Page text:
Friday, October 07, 2011

Limb Development and Our “Inner Fish”

Science Daily has a story on research delineating the relationship between us and fish.  The work, which examined some cartilaginous fish, as well as the three surviving lungfish species, was led by Peter Currie of the Australian Regenerative Medicine Institute at Monash University. The story notes:
"We examined the way the different fish species generated the muscles of their pelvic fins, which are the evolutionary forerunners of the hind limbs," said Professor Currie, a developmental biologist. Currie and his team genetically engineered the fish to trace the migration of precursor muscle cells in early developmental stages as the animal's body took shape. These cells in the engineered fish were made to emit a red or green light, allowing the team to track the development of specific muscle groups. They found that the bony fish had a different mechanism of pelvic fin muscle formation from that of the cartilaginous fish, a mechanism that was a stepping stone to the evolution of tetrapod physiology. "Humans are just modified fish," said Professor Currie. "The genome of fish is not vastly different from our own. We have shown that the mechanism of pelvic muscle formation in bony fish is transitional between that in sharks and in our tetrapod ancestors."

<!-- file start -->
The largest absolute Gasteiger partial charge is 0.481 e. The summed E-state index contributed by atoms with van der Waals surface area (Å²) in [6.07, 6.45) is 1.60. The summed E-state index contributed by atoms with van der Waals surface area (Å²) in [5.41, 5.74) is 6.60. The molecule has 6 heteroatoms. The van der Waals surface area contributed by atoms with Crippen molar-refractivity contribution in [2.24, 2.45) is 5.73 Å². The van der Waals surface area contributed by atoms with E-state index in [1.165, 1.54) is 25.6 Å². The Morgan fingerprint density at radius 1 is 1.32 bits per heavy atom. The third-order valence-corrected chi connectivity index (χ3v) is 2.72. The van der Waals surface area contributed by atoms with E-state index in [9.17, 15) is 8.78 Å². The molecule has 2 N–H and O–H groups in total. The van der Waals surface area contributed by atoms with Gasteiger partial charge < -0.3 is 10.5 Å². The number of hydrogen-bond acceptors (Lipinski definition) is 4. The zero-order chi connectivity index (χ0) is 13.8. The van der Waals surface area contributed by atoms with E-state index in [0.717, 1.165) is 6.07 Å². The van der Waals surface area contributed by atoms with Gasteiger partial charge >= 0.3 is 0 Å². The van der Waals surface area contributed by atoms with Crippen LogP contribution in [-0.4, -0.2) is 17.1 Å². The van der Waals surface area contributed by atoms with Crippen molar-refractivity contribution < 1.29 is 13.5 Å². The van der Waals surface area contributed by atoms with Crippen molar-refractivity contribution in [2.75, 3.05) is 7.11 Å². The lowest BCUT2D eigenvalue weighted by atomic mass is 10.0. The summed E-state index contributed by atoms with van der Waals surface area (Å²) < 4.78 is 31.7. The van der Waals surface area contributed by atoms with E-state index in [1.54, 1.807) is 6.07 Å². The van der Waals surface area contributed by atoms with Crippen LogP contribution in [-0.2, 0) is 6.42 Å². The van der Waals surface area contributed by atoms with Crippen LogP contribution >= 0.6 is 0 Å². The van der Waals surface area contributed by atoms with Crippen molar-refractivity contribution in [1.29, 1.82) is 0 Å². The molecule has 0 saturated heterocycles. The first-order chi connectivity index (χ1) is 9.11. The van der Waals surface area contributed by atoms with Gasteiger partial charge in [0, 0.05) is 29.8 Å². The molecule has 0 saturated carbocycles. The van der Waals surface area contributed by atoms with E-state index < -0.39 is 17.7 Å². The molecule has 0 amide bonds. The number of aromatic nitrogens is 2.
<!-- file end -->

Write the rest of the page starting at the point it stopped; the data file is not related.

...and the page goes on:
The paper is in the online journal PLoS and can be found here.  Another piece of the puzzle. it worse that we share common ancestry with chimpanzees or with fish?

No comments:

Post a Comment